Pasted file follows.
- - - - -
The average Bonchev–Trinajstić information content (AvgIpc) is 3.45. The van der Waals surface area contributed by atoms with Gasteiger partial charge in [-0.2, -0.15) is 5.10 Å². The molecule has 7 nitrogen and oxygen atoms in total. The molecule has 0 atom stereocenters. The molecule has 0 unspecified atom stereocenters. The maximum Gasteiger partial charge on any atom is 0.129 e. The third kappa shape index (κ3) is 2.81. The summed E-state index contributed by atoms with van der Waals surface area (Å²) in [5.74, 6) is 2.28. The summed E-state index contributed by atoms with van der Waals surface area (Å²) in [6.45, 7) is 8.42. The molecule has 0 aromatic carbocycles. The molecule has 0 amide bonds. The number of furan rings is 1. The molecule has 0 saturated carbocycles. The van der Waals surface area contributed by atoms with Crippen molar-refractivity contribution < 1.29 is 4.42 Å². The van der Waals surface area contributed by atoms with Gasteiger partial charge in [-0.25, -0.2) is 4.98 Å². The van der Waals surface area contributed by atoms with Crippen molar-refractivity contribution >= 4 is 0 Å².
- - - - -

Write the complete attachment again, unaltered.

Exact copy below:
The average Bonchev–Trinajstić information content (AvgIpc) is 3.45. The van der Waals surface area contributed by atoms with Gasteiger partial charge in [-0.2, -0.15) is 5.10 Å². The molecule has 7 nitrogen and oxygen atoms in total. The molecule has 0 atom stereocenters. The molecule has 0 unspecified atom stereocenters. The maximum Gasteiger partial charge on any atom is 0.129 e. The third kappa shape index (κ3) is 2.81. The summed E-state index contributed by atoms with van der Waals surface area (Å²) in [5.74, 6) is 2.28. The summed E-state index contributed by atoms with van der Waals surface area (Å²) in [6.45, 7) is 8.42. The molecule has 0 aromatic carbocycles. The molecule has 0 amide bonds. The number of furan rings is 1. The molecule has 0 saturated carbocycles. The van der Waals surface area contributed by atoms with Crippen molar-refractivity contribution < 1.29 is 4.42 Å². The van der Waals surface area contributed by atoms with Gasteiger partial charge in [-0.25, -0.2) is 4.98 Å². The van der Waals surface area contributed by atoms with Crippen molar-refractivity contribution >= 4 is 0 Å².